In the American colonies, Benjamin Franklin played a crucial role in organizing the postal service, becoming the first Postmaster General in 1775. His efforts laid the groundwork for what would become the United States Postal Service (USPS).

first US post office-1


The Industrial Revolution: A Turning Point for Parcel Couriers

The Industrial Revolution of the 18th and 19th centuries brought about significant advancements in transportation and communication and revolutionized parcel delivery.

Railways and Steamships:

The advent of railways and steamships drastically reduced delivery times and expanded the reach of courier services. Goods and messages could now be transported faster and more reliably than ever before.mail delivered by steamship

uniform penny post stamps UKUniform Penny Post:

Introduced in the United Kingdom in 1840, the Uniform Penny Post standardized postage rates and made mail delivery affordable for the general public. This system set the stage for modern postal services.

Telegraph and Telephone:

The invention of the telegraph and later the telephone introduced new methods of communication, complementing traditional courier services and facilitating faster decision-making processes in business and government.


The 20th Century: The Rise of Modern Courier Companies

The 20th century witnessed the emergence of the courier industry as we know it today, characterized by rapid advancements in technology and logistics.

Founding of Major Couriers:

Companies like United Parcel Service (UPS), founded in 1907, and Federal Express (FedEx), established in 1971, transformed the industry with their focus on efficiency, reliability, and customer service. They introduced innovations such as overnight delivery and real-time tracking.


postal industry introduced air mail
Airmail has enormously impacted the delivery speed of mail and packages.

The introduction of airmail services significantly reduced international delivery times, making global commerce more accessible. The establishment of dedicated air cargo services further boosted the efficiency of parcel delivery. On May 15, 1918, Lt. James Edgerton piloted a Curtiss Jenny from Philadelphia to Washington, DC, marking the inaugural scheduled airmail flight. Despite its challenging beginning, this milestone ultimately altered both the postal service and the airline industry forever.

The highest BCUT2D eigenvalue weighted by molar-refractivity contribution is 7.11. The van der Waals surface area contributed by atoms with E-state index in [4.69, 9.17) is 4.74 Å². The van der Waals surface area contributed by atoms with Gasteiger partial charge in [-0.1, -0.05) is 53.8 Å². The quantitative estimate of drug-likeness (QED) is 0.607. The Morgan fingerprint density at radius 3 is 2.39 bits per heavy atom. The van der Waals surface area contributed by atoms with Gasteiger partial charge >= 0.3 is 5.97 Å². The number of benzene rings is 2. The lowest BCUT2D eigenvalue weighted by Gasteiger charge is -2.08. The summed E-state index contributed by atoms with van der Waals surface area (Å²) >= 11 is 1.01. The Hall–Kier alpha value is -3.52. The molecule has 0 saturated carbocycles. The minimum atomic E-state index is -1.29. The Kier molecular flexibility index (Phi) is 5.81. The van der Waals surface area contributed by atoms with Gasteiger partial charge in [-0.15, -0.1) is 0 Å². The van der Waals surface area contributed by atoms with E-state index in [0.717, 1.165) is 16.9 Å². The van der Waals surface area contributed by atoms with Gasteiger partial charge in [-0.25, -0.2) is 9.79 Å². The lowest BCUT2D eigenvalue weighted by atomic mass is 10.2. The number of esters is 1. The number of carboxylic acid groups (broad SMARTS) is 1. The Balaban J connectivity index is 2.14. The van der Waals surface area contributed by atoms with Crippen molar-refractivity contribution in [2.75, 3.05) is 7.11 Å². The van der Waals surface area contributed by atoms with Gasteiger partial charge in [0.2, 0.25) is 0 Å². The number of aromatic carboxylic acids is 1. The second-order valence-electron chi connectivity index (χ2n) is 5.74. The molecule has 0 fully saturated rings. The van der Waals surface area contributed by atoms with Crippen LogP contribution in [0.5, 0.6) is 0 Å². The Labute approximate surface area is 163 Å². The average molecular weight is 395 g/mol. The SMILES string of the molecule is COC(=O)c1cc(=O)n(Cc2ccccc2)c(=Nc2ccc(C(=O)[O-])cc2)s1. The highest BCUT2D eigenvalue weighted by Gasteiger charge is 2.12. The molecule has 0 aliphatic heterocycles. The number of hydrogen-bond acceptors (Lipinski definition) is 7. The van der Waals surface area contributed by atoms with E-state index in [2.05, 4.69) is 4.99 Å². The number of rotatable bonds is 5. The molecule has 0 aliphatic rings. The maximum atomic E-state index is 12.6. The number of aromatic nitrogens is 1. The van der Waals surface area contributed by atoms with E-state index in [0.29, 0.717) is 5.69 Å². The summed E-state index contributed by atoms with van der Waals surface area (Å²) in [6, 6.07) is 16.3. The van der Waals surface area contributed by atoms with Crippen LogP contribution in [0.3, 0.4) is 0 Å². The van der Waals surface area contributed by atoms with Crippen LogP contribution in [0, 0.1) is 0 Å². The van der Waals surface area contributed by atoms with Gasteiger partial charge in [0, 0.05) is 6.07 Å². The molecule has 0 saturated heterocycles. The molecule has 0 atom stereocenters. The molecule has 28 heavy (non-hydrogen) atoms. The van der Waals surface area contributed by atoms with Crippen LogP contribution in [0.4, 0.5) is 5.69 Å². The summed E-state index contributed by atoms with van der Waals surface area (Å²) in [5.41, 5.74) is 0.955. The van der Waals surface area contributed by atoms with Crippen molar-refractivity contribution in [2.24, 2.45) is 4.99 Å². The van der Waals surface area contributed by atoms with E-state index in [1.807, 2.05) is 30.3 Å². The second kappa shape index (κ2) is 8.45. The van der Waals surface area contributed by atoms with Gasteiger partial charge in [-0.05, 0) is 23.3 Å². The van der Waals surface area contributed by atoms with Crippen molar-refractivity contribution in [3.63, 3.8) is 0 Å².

Automation and IT:

The late 20th century saw the integration of automation and information technology in courier services. Automated sorting systems, computerized tracking, and online booking platforms streamlined operations and improved customer experience.


The 21st Century: The Age of E-commerce and Same-Day Delivery

The turn of the century brought about the digital revolution, transforming the parcel courier industry to meet the demands of e-commerce and globalization.

Futuristic parcel sorting center with robotsE-commerce Boom:

The rapid growth of online shopping created an unprecedented demand for efficient parcel delivery services. Companies like Amazon introduced their own logistics networks, pushing traditional couriers to innovate and expand their capabilities. By 2020, Wal-Mart and Target achieved store networks that could reach 99% and 94% of the U.S. within 60 minutes, respectively.

Same-Day and Drone Delivery:

To meet consumer expectations for speed, couriers have developed same-day delivery services and experimented with cutting-edge technologies like drones and autonomous vehicles. These innovations promise to further reduce delivery times and increase efficiency. Companies like Wing are experimenting with medical, grocery, and meal drone deliveries in urban areas.

Experimental programs for courier delivery by drone promise to further shorten delivery times.


Sustainability Initiatives:

In response to environmental concerns, courier companies are investing in sustainable practices. Electric delivery vehicles, carbon-neutral shipping options, and eco-friendly packaging are becoming standard offerings. As an example, the USPS plans to deploy over 66,000 electric vehicles by 2028.



From ancient empires to modern-day logistics giants, the history of parcel couriers is a testament to human innovation and adaptability. As technology continues to advance and consumer expectations evolve, the courier industry will undoubtedly keep innovating to meet the challenges of tomorrow. The journey of a parcel, once a feat of endurance and resourcefulness, is now a seamless process powered by technology and driven by a relentless pursuit of efficiency and innovation.

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Justin O'Donnell


Justin is Marketing Communications Manager for BlueCrest.